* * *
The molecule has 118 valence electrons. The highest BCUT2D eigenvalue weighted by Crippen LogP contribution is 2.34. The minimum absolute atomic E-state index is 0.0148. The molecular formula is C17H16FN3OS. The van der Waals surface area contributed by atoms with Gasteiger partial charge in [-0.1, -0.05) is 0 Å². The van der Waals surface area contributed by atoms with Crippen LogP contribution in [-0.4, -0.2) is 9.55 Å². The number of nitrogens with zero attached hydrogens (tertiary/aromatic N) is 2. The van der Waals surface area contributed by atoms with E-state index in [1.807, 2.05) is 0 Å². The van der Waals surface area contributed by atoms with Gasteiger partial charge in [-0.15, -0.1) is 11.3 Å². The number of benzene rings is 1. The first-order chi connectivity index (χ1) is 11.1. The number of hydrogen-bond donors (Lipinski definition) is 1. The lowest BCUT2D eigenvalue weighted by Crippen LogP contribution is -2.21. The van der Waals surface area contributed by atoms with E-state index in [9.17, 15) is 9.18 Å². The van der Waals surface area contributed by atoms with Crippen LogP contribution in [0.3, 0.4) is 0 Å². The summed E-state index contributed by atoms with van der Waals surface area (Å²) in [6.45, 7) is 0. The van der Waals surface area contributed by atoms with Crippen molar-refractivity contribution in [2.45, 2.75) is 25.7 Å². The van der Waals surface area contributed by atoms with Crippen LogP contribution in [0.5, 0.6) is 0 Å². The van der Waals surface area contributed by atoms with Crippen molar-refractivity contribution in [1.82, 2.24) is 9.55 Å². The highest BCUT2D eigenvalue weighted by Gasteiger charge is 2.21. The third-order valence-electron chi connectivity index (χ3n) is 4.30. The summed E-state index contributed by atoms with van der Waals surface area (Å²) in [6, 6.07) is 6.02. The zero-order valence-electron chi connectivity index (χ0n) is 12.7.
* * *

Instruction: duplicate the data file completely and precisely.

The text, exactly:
The molecule has 118 valence electrons. The highest BCUT2D eigenvalue weighted by Crippen LogP contribution is 2.34. The minimum absolute atomic E-state index is 0.0148. The molecular formula is C17H16FN3OS. The van der Waals surface area contributed by atoms with Gasteiger partial charge in [-0.1, -0.05) is 0 Å². The van der Waals surface area contributed by atoms with Crippen LogP contribution in [-0.4, -0.2) is 9.55 Å². The number of nitrogens with zero attached hydrogens (tertiary/aromatic N) is 2. The van der Waals surface area contributed by atoms with E-state index in [1.807, 2.05) is 0 Å². The van der Waals surface area contributed by atoms with Gasteiger partial charge in [-0.15, -0.1) is 11.3 Å². The number of benzene rings is 1. The first-order chi connectivity index (χ1) is 11.1. The number of hydrogen-bond donors (Lipinski definition) is 1. The lowest BCUT2D eigenvalue weighted by Crippen LogP contribution is -2.21. The van der Waals surface area contributed by atoms with E-state index in [9.17, 15) is 9.18 Å². The van der Waals surface area contributed by atoms with Crippen LogP contribution in [0.3, 0.4) is 0 Å². The summed E-state index contributed by atoms with van der Waals surface area (Å²) in [6.45, 7) is 0. The van der Waals surface area contributed by atoms with Crippen molar-refractivity contribution in [2.45, 2.75) is 25.7 Å². The van der Waals surface area contributed by atoms with Crippen LogP contribution in [0.5, 0.6) is 0 Å². The van der Waals surface area contributed by atoms with Crippen molar-refractivity contribution in [1.82, 2.24) is 9.55 Å². The highest BCUT2D eigenvalue weighted by Gasteiger charge is 2.21. The third-order valence-electron chi connectivity index (χ3n) is 4.30. The summed E-state index contributed by atoms with van der Waals surface area (Å²) in [6, 6.07) is 6.02. The zero-order valence-electron chi connectivity index (χ0n) is 12.7.